Canadian Livestock Inventories Decline

CANADA - Canada's national cattle herd continued to decline in 2006, plunging by 515,000 head in the wake of renewed live cattle exports to the United States. Last year marked the first full year the border has been open to Canadian cattle shipments since 2002.
calendar icon 16 February 2007
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As of January 1, 2007, cattlemen reported 14.3 million head on their farms, down 3.5% from the previous year and 748,000 below the January record established in 2005, when closed borders forced producers to keep more of their farm stock off the market.

Despite the drop, the 2007 inventory was still 827,000 above the January 1, 2003 level, prior to the border closure, according to the annual January Livestock Survey of 10,000 producers.

The American border was reopened to live cattle under 30 months of age on July 18, 2005. The ban on Canadian cattle and beef took effect after the disclosure of a case of bovine spongiform encephalopathy (BSE) on May 20, 2003.

In general, inventories in the West rose during the early 1990s as farmers increased production in response to expanding export markets. With the closure of the US markets, thousands of cattle were held back on Canadian farms. As the cattle inventories trend lower, the Canadian industry is returning to the way it was before the borders were closed.

Livestock inventories at January 1 
  Cattle Hogs Sheep
  thousands of head
  2006 2007 2006 2007 2006 2007
Canada 14,830 14,315 14,730 14,329 895 886
Atlantic 286 284 329 324 34 34
Quebec 1,405 1,395 4,245 4,085 252 240
Ontario 2,139 2,056 3,654 3,535 225 235
Manitoba 1,490 1,380 2,940 2,960 60 62
Saskatchewan 2,950 2,930 1,375 1,300 105 95
Alberta 5,900 5,680 2,020 1,965 151 155
British Columbia 660 590 167 160 68 65
Note:Figures may not add up to totals because of rounding.

The livestock survey also showed declines in both hog and sheep inventories during the year. Hog producers indicated they had 14.3 million head at January 1, 2007. Farmers reported 886,000 sheep on their farms, down 1.1%.

Exports of live cattle struggle upwards

Exports of live cattle to the United States rose rapidly once the border was reopened in July 2005. However, monthly exports tumbled in the spring of 2006 as drought-stricken US ranchers shipped cattle early, pushing US slaughter levels up and prices down. Reduced US demand for Canadian cattle, coupled to lower prices in this country, partially due to a strong Canadian dollar, discouraged Canadian exports.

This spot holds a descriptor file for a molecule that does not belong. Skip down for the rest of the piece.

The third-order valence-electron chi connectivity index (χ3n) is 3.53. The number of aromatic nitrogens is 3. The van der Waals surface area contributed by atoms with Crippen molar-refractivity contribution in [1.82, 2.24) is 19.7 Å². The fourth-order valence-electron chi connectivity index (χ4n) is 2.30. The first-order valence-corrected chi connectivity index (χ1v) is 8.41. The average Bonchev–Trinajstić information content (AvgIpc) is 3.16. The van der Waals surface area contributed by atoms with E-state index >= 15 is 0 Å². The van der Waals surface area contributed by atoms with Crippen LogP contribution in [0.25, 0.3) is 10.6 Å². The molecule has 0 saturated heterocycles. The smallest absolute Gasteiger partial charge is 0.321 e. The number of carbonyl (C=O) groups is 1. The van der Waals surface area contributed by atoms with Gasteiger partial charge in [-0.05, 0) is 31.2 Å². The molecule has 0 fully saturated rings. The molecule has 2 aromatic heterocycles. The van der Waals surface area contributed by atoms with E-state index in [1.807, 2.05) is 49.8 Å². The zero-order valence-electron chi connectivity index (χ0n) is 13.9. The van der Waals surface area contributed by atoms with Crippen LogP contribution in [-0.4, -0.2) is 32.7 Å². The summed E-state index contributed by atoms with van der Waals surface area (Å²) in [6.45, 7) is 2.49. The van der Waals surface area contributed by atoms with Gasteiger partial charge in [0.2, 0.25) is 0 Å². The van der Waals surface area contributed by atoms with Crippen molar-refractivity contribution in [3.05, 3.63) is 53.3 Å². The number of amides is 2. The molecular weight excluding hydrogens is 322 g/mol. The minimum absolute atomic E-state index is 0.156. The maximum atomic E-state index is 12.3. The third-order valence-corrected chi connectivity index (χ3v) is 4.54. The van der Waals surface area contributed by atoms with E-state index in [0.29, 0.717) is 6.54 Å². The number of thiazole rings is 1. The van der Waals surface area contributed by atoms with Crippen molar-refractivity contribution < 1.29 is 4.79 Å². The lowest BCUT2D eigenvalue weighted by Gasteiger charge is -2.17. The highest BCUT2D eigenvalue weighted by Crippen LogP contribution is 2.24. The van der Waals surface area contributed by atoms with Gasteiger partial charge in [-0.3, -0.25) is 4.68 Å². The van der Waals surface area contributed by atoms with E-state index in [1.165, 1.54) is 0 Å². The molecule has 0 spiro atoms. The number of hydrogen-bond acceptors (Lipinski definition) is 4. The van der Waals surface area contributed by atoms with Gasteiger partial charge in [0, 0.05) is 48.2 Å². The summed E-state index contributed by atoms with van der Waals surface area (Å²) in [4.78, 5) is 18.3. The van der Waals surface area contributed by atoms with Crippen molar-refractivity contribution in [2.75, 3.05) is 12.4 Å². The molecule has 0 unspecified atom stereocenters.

In September, cattle exports to the United States rallied. By October 2006, exports were comparable to pre-BSE levels with 114,000 head shipped south, valued at $135 million.

In 2006, total estimated cattle exports amounted to 1,038,500 head. Although this figure is almost twice the previous year, which is reasonable as the border reopened in July 2005, it remains 38.5% below the 1,688,100 exported in 2002 (pre-BSE). There were no exports from June 2003 to June 2005.

Once the border reopened to cattle, beef meat exports declined, partially offsetting the higher cattle exports.

Cattle herd declines in all regions

Cattle numbers fell in all provinces with the West accounting for over three-quarters of the drop. The western herd combined fell by 420,000 head.

Alberta's herd, the largest of any province, declined 3.7%, Saskatchewan's edged down 0.7%, and Manitoba's was off by 7.4%. In British Columbia, the herd dropped by 10.6%. In Central Canada, Quebec's cattle count slipped 0.7%, while Ontario's was 3.9% lower.

The combined picture for Canada and the United States remained stable as of January 1, 2007. Decreases in Canadian cattle inventories have been partially offset by a small increase in the United States, resulting in a combined herd of 111.3 million head.

Slaughter levels have also been a key factor in the cattle business. During 2004 and the first half of 2005, levels hit record highs. They were fuelled by increased slaughter capacity, domestic demand, strong international demand for Canadian beef and lower levels of beef imports.

However, levels have tapered off because of lower exports of beef meat now that the border is open to live cattle and supplies in the United States have increased. At 4.2 million head, slaughter in 2006 was down 7.1% from the previous 12 months.

Prices during the second half of 2006 were 3.3% below the same period in 2005. Although prices improved during the fall of 2005, following several years of low prices, they weakened in the spring of 2006. This was partially due to dry conditions in the United States, which pushed cattle into the feedlots in record numbers, and partially due to a strong Canadian dollar. Interestingly, the spread between Canadian and US feeder cattle prices has narrowed and are now moving in tandem.

Recently, feed grain prices have been on the rise. Not only does this increase the cost of feeding cattle for producers, but it also puts downward pressure on the price that feedlots pay cattle producers for feeder cattle.

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